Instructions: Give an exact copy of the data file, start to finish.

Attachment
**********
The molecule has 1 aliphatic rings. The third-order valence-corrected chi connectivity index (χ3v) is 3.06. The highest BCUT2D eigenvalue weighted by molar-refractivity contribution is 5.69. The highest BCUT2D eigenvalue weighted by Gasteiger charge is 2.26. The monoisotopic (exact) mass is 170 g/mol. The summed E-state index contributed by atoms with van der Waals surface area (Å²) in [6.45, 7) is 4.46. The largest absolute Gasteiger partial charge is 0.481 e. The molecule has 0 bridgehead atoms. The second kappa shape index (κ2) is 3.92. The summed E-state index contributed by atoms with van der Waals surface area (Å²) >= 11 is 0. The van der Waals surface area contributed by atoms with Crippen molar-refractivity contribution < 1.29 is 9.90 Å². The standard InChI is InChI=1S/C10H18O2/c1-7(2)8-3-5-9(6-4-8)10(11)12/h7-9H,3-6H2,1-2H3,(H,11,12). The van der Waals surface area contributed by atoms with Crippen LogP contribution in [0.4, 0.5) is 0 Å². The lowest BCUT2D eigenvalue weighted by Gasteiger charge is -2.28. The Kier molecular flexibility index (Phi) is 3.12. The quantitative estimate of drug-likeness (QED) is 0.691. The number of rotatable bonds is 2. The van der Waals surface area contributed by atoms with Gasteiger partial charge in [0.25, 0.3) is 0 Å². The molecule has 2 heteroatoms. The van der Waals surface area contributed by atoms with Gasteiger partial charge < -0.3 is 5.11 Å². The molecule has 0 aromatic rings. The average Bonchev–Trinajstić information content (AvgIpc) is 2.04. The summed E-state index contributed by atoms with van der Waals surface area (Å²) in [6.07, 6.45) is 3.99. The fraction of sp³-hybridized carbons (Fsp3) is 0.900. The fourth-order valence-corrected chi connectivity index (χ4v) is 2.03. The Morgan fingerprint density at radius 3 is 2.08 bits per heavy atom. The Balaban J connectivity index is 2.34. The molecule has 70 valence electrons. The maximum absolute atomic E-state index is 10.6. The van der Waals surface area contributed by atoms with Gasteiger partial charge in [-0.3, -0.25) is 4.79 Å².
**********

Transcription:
The molecule has 1 aliphatic rings. The third-order valence-corrected chi connectivity index (χ3v) is 3.06. The highest BCUT2D eigenvalue weighted by molar-refractivity contribution is 5.69. The highest BCUT2D eigenvalue weighted by Gasteiger charge is 2.26. The monoisotopic (exact) mass is 170 g/mol. The summed E-state index contributed by atoms with van der Waals surface area (Å²) in [6.45, 7) is 4.46. The largest absolute Gasteiger partial charge is 0.481 e. The molecule has 0 bridgehead atoms. The second kappa shape index (κ2) is 3.92. The summed E-state index contributed by atoms with van der Waals surface area (Å²) >= 11 is 0. The van der Waals surface area contributed by atoms with Crippen molar-refractivity contribution < 1.29 is 9.90 Å². The standard InChI is InChI=1S/C10H18O2/c1-7(2)8-3-5-9(6-4-8)10(11)12/h7-9H,3-6H2,1-2H3,(H,11,12). The van der Waals surface area contributed by atoms with Crippen LogP contribution in [0.4, 0.5) is 0 Å². The lowest BCUT2D eigenvalue weighted by Gasteiger charge is -2.28. The Kier molecular flexibility index (Phi) is 3.12. The quantitative estimate of drug-likeness (QED) is 0.691. The number of rotatable bonds is 2. The van der Waals surface area contributed by atoms with Gasteiger partial charge in [0.25, 0.3) is 0 Å². The molecule has 2 heteroatoms. The van der Waals surface area contributed by atoms with Gasteiger partial charge < -0.3 is 5.11 Å². The molecule has 0 aromatic rings. The average Bonchev–Trinajstić information content (AvgIpc) is 2.04. The summed E-state index contributed by atoms with van der Waals surface area (Å²) in [6.07, 6.45) is 3.99. The fraction of sp³-hybridized carbons (Fsp3) is 0.900. The fourth-order valence-corrected chi connectivity index (χ4v) is 2.03. The Morgan fingerprint density at radius 3 is 2.08 bits per heavy atom. The Balaban J connectivity index is 2.34. The molecule has 70 valence electrons. The maximum absolute atomic E-state index is 10.6. The van der Waals surface area contributed by atoms with Gasteiger partial charge in [-0.3, -0.25) is 4.79 Å².